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Overseas action points to a positive day on the ASX

Overseas action points to a positive day on the ASX
With overseas markets rising in unison overnight and the ASX SPI200 futures up 36 points this morning to 5604 points, it should be smoother sailing today.
May 21, 2020 Tags: Stocks for Breakfast

After spending the first half of Wednesday’s session in negative territory, the S&P/ASX 200 index (XJO) found some support in the last two hours of trading, closing up 13 points or 0.2% to 5573 points.

With overseas markets rising in unison overnight and the ASX SPI200 futures up 36 points this morning to 5604 points, it should be smoother sailing today.

Positive sentiment in global markets can largely be attributed to a shift in mindset from addressing coronavirus issues to getting back to business.

There was also good news on the commodities front, and our energy stocks could come under the spotlight today.

24 hours

Asian markets traded in similar fashion to the ASX, struggling early before gaining momentum late in the day.

The NIKKEI 225 was the best performer, gaining 0.8% or 162 points to 20,595 points, its best close since early March.

The Hang Seng was relatively flat, gaining 11 points to close at 24,400 points, while the Shanghai Composite shed 15 points or 0.5% to close at 2883 points.

By the time UK and European markets opened, the mood had changed significantly as the FTSE 100 accelerated throughout the day to finish up 1.1% at 6067 points, its second highest close since early March.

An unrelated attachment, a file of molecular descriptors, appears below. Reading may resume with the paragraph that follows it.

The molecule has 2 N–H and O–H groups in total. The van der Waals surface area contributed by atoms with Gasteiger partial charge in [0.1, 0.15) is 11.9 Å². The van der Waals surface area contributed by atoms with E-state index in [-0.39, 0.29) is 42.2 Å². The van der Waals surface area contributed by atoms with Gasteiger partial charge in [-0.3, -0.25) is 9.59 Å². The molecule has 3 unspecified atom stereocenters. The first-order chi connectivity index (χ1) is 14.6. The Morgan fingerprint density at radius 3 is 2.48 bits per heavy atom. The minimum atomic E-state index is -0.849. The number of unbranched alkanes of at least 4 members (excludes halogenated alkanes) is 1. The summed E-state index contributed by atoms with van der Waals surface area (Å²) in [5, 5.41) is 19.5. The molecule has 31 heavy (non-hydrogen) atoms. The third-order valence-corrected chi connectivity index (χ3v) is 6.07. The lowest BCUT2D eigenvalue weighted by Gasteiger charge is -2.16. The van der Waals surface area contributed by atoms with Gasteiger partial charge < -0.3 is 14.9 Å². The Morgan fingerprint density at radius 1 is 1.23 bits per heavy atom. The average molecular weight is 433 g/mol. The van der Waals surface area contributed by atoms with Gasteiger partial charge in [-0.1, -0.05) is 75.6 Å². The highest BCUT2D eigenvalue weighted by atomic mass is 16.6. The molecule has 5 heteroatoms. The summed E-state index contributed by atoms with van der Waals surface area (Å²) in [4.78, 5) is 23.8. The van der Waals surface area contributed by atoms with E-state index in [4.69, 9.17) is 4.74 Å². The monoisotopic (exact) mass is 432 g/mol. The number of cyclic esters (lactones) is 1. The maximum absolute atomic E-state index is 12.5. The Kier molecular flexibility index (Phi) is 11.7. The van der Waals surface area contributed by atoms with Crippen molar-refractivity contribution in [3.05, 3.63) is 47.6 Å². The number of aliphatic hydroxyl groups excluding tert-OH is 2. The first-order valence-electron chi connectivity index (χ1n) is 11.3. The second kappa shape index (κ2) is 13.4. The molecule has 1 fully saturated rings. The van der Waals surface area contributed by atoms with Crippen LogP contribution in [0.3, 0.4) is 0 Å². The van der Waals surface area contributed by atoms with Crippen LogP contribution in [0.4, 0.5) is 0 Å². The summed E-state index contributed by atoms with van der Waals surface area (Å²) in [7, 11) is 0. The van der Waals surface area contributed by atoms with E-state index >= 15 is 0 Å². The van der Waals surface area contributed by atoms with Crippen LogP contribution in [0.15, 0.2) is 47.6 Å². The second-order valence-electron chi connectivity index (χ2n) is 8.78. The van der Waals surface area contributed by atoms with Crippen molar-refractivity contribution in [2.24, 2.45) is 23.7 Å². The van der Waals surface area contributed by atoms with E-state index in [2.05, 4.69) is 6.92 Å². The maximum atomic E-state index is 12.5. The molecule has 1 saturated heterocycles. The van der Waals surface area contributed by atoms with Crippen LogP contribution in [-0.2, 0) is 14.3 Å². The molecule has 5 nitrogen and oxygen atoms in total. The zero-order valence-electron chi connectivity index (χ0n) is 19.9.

The German DAX continues to outperform its neighbours, and the 148 point gain saw it close up 1.3% at 11,223 points, a 10 week high. The CAC 40 gained 0.9% or 39 points to close at 4497 points.

In the US, the Dow opened strongly and hit a mid-morning high of 24,649 points before closing at 24,576 points, a gain of 1.5% or 369 points.

The S&P 500 gained 1.7% or 48 points to close at 2971 points.

The NASDAQ was the best performing index, surging 190 points or more than 2% to close at 9375 points, a three month high.

Consistent performances across most markets saw the CBOE Volatility Index (VIX) fall more than 8% to 28 points, bringing it back to February levels.

On the commodities front, gold wasn’t dumped as investors became less risk averse, gaining 0.3% to push just above the US$1750 per ounce mark.

Oil was the standout commodity, pushing up from early session lows of around US$34.30 per barrel to a high of US$36.46 per barrel, and it continued to trade around the US$36 per barrel mark throughout the afternoon.

Iron ore experienced its first dip in a number of days, but it was only down marginally at approximately US$96 per tonne.

There were further strong performances across base metals with copper returning to mid-March levels as it hit US$2.43 per pound.

Lead also chalked up a milestone, closing at US$0.75 per pound, a one month high.

After three consecutive days of strong gains, nickel hit US$5.64 per pound, a level it hasn’t traded at since mid-March.

Zinc’s close of US$0.92 per pound is close to a three month high, and it has increased approximately 12% in the last two months.

The Australian dollar continued to strengthen against the US dollar and it is now fetching approximately US$0.66.

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ASX futures drop 20 points as Wall Street fades

MSCI’s gauge of world stocks lifted overnight despite a late sell-off on Wall Street as investors decided to take risk off the table ahead of a news conference of US President Donald Trump on Friday about China.

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